Sunday, December 14, 2008

Localizing .NET applications

Most applications nowadays have to be localized in order to provide user interfaces in the language of the user who uses the application. The .NET framework offers a very handy mechanism to provide localization for your apps. It uses so called resource files (.resx) to store keys and the corresponding translated texts or images. If you want to know more on how to work with this translation mechanism take a look at this post.
The main problem with these files is to keep them in sync (for example when adding new strings) and to give translators an easy tool to make translation without requiring them to have visual studio installed on their computers.
I found a tool called "ResEx ... the composite, translation friendly .NET Resource editor" which can be found here that meets exactly this requriements. It provides a nice spreadsheet interface which makes it also for non programmers easy to translate the resources in the files. It is also possible to group resources together by using an underscore e.g. Menu_Home, Menu_Customers; they will all be shown under the tree node "Menu" which makes it easier to understand where the translations are used. Even adding and deleting localization languages is very easy.
The only thing which is missing is to have an automatic translation by using one of the several online translators available nowadays. I will suggest it on the forum and maybe this feature will be available in a future release.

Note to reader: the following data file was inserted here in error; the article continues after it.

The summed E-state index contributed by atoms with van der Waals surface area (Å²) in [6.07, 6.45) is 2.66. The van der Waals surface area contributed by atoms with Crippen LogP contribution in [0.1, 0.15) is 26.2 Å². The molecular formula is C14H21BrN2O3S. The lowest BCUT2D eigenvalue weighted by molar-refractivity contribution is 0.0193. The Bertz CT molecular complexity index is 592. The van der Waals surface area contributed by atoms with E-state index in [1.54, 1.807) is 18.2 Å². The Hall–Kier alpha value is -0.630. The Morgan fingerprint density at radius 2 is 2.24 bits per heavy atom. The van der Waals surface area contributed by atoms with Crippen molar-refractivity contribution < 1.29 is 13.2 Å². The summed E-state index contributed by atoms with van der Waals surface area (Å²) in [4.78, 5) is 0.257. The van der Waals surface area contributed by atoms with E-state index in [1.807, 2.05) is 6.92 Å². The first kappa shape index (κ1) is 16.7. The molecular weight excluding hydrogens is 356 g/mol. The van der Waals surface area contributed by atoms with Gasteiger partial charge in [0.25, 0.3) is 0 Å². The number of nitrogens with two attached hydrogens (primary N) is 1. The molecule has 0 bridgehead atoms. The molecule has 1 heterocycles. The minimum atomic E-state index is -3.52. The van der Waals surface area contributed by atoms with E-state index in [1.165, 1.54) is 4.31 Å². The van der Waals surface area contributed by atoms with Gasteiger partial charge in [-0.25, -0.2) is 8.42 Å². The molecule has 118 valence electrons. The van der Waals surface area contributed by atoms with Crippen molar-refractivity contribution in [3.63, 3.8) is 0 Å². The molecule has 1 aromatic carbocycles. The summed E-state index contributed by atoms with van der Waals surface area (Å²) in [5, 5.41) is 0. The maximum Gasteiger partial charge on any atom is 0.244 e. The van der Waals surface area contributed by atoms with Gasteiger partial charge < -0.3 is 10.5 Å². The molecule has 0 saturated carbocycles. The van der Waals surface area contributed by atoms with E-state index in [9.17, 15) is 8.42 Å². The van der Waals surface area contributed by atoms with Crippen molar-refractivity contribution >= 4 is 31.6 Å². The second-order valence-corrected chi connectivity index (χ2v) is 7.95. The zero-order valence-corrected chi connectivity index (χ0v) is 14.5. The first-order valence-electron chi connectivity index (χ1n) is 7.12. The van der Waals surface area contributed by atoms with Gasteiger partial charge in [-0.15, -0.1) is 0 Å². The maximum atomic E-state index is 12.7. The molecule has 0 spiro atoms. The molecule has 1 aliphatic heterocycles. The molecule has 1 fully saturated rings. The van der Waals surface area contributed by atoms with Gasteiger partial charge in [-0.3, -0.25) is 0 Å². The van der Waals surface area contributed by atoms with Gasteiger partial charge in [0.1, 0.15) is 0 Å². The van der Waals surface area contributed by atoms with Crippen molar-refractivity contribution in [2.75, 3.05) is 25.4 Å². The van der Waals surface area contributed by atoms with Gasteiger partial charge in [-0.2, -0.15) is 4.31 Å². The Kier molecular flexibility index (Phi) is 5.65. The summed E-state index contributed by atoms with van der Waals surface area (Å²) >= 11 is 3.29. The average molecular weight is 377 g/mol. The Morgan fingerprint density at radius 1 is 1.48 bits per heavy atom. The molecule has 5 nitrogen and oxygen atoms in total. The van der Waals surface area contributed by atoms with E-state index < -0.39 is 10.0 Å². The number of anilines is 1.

Another very useful tool when working with resource files is the Resoucre Refactoring Tool on CodePlex. It helps you by localize strings in your source code by putting the string into the resource file and replacing the corresponding call in order to get a translated string.

1 comment:

Juri Strumpflohner said...

I have already a similar post in my drafts, which I started to write, but never finished. It deals about localizing custom-written Asp.net Ajax extenders. Maybe I'll finish it sooner or later, but time is rare :)
We're exactly using the mechanism you described with resource files etc.. for localizing our applications, since that's - you can imagine - a major request in our e-government applications. The automatic translation, by using online translation tools would be a nice idea for a tool to write :) One could give the tool the, say, German resource file and then let it translate into a given language. Maybe Google Translate has an API which could be exploited.
Another issue I often came over, and where I already often thought to write me a tool sooner or later, is to verify the resource-file for obsolete entries. I don't know whether it happened already to you, but it may be that you add some strings, then you continue your development, and features get removed from your app and so it may happen that there are still some resource messages left over, which are no more used. And so over time, you may get a lot of these strings left, which mess up your resource file.

I wish you and your girlfriend merry christmas :) Have some good days and enjoy the holidays :)